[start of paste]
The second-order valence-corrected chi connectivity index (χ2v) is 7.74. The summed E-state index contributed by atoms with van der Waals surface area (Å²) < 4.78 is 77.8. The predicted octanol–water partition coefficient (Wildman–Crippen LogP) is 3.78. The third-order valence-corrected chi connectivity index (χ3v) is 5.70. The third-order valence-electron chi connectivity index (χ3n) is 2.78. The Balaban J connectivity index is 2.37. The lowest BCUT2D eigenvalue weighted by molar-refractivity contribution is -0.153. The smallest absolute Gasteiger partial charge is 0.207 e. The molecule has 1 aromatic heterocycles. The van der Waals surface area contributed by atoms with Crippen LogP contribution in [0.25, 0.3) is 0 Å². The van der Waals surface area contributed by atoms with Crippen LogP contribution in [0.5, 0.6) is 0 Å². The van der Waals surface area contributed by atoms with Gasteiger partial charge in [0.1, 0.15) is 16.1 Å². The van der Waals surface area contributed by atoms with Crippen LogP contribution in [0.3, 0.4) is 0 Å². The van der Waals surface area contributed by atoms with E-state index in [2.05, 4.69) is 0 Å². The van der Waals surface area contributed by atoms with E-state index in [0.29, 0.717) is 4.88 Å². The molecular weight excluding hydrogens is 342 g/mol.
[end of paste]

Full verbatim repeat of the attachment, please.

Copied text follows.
The second-order valence-corrected chi connectivity index (χ2v) is 7.74. The summed E-state index contributed by atoms with van der Waals surface area (Å²) < 4.78 is 77.8. The predicted octanol–water partition coefficient (Wildman–Crippen LogP) is 3.78. The third-order valence-corrected chi connectivity index (χ3v) is 5.70. The third-order valence-electron chi connectivity index (χ3n) is 2.78. The Balaban J connectivity index is 2.37. The lowest BCUT2D eigenvalue weighted by molar-refractivity contribution is -0.153. The smallest absolute Gasteiger partial charge is 0.207 e. The molecule has 1 aromatic heterocycles. The van der Waals surface area contributed by atoms with Crippen LogP contribution in [0.25, 0.3) is 0 Å². The van der Waals surface area contributed by atoms with Crippen LogP contribution in [0.5, 0.6) is 0 Å². The van der Waals surface area contributed by atoms with Gasteiger partial charge in [0.1, 0.15) is 16.1 Å². The van der Waals surface area contributed by atoms with Crippen LogP contribution in [0.3, 0.4) is 0 Å². The van der Waals surface area contributed by atoms with E-state index in [2.05, 4.69) is 0 Å². The van der Waals surface area contributed by atoms with E-state index in [0.29, 0.717) is 4.88 Å². The molecular weight excluding hydrogens is 342 g/mol.